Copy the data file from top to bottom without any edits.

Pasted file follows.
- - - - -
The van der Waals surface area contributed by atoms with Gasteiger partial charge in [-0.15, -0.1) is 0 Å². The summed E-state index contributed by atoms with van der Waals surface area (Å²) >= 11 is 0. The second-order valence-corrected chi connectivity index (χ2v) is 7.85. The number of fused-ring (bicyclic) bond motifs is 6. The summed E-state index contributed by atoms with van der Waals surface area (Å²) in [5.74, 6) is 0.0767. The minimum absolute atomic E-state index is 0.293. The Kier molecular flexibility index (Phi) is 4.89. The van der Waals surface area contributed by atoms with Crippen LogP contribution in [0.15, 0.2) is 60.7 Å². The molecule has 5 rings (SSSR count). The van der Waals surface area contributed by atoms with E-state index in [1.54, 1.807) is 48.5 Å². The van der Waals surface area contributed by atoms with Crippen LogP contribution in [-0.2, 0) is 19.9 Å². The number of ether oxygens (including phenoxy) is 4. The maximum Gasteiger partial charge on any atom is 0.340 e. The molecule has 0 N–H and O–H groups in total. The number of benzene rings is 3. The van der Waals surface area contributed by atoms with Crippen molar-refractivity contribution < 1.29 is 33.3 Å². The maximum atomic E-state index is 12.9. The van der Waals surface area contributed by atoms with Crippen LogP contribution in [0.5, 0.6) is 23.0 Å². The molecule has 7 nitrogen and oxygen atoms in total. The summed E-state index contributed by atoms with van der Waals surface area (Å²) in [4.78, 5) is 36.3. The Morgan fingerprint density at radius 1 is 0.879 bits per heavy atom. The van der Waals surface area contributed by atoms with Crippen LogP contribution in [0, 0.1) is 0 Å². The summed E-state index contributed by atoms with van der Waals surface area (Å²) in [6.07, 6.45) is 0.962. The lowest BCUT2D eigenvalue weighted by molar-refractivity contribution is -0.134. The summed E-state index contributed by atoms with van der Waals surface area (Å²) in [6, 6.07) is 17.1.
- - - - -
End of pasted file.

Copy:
The van der Waals surface area contributed by atoms with Gasteiger partial charge in [-0.15, -0.1) is 0 Å². The summed E-state index contributed by atoms with van der Waals surface area (Å²) >= 11 is 0. The second-order valence-corrected chi connectivity index (χ2v) is 7.85. The number of fused-ring (bicyclic) bond motifs is 6. The summed E-state index contributed by atoms with van der Waals surface area (Å²) in [5.74, 6) is 0.0767. The minimum absolute atomic E-state index is 0.293. The Kier molecular flexibility index (Phi) is 4.89. The van der Waals surface area contributed by atoms with Crippen LogP contribution in [0.15, 0.2) is 60.7 Å². The molecule has 5 rings (SSSR count). The van der Waals surface area contributed by atoms with E-state index in [1.54, 1.807) is 48.5 Å². The van der Waals surface area contributed by atoms with Crippen LogP contribution in [-0.2, 0) is 19.9 Å². The number of ether oxygens (including phenoxy) is 4. The maximum Gasteiger partial charge on any atom is 0.340 e. The molecule has 0 N–H and O–H groups in total. The number of benzene rings is 3. The van der Waals surface area contributed by atoms with Crippen molar-refractivity contribution < 1.29 is 33.3 Å². The maximum atomic E-state index is 12.9. The van der Waals surface area contributed by atoms with Crippen LogP contribution in [0.5, 0.6) is 23.0 Å². The molecule has 7 nitrogen and oxygen atoms in total. The summed E-state index contributed by atoms with van der Waals surface area (Å²) in [4.78, 5) is 36.3. The Morgan fingerprint density at radius 1 is 0.879 bits per heavy atom. The van der Waals surface area contributed by atoms with Crippen LogP contribution in [0, 0.1) is 0 Å². The summed E-state index contributed by atoms with van der Waals surface area (Å²) in [6.07, 6.45) is 0.962. The lowest BCUT2D eigenvalue weighted by molar-refractivity contribution is -0.134. The summed E-state index contributed by atoms with van der Waals surface area (Å²) in [6, 6.07) is 17.1.